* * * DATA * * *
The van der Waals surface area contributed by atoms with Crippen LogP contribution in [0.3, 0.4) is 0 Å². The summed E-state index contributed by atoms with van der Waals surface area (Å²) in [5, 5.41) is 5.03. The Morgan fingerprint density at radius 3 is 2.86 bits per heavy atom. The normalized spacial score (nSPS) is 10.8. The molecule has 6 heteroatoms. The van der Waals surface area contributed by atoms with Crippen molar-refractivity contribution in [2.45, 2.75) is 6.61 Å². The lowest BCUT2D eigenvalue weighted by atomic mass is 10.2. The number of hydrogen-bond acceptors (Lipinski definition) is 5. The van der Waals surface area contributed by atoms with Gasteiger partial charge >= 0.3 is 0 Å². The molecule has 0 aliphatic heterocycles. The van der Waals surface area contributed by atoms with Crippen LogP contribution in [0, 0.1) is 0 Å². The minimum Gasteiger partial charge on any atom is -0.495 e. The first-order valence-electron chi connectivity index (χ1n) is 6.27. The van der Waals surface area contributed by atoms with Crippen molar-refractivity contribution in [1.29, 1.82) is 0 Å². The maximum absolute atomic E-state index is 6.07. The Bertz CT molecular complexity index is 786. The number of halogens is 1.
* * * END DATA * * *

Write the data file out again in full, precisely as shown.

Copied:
The van der Waals surface area contributed by atoms with Crippen LogP contribution in [0.3, 0.4) is 0 Å². The summed E-state index contributed by atoms with van der Waals surface area (Å²) in [5, 5.41) is 5.03. The Morgan fingerprint density at radius 3 is 2.86 bits per heavy atom. The normalized spacial score (nSPS) is 10.8. The molecule has 6 heteroatoms. The van der Waals surface area contributed by atoms with Crippen molar-refractivity contribution in [2.45, 2.75) is 6.61 Å². The lowest BCUT2D eigenvalue weighted by atomic mass is 10.2. The number of hydrogen-bond acceptors (Lipinski definition) is 5. The van der Waals surface area contributed by atoms with Gasteiger partial charge >= 0.3 is 0 Å². The molecule has 0 aliphatic heterocycles. The van der Waals surface area contributed by atoms with Crippen LogP contribution in [0, 0.1) is 0 Å². The minimum Gasteiger partial charge on any atom is -0.495 e. The first-order valence-electron chi connectivity index (χ1n) is 6.27. The van der Waals surface area contributed by atoms with Crippen molar-refractivity contribution in [1.29, 1.82) is 0 Å². The maximum absolute atomic E-state index is 6.07. The Bertz CT molecular complexity index is 786. The number of halogens is 1.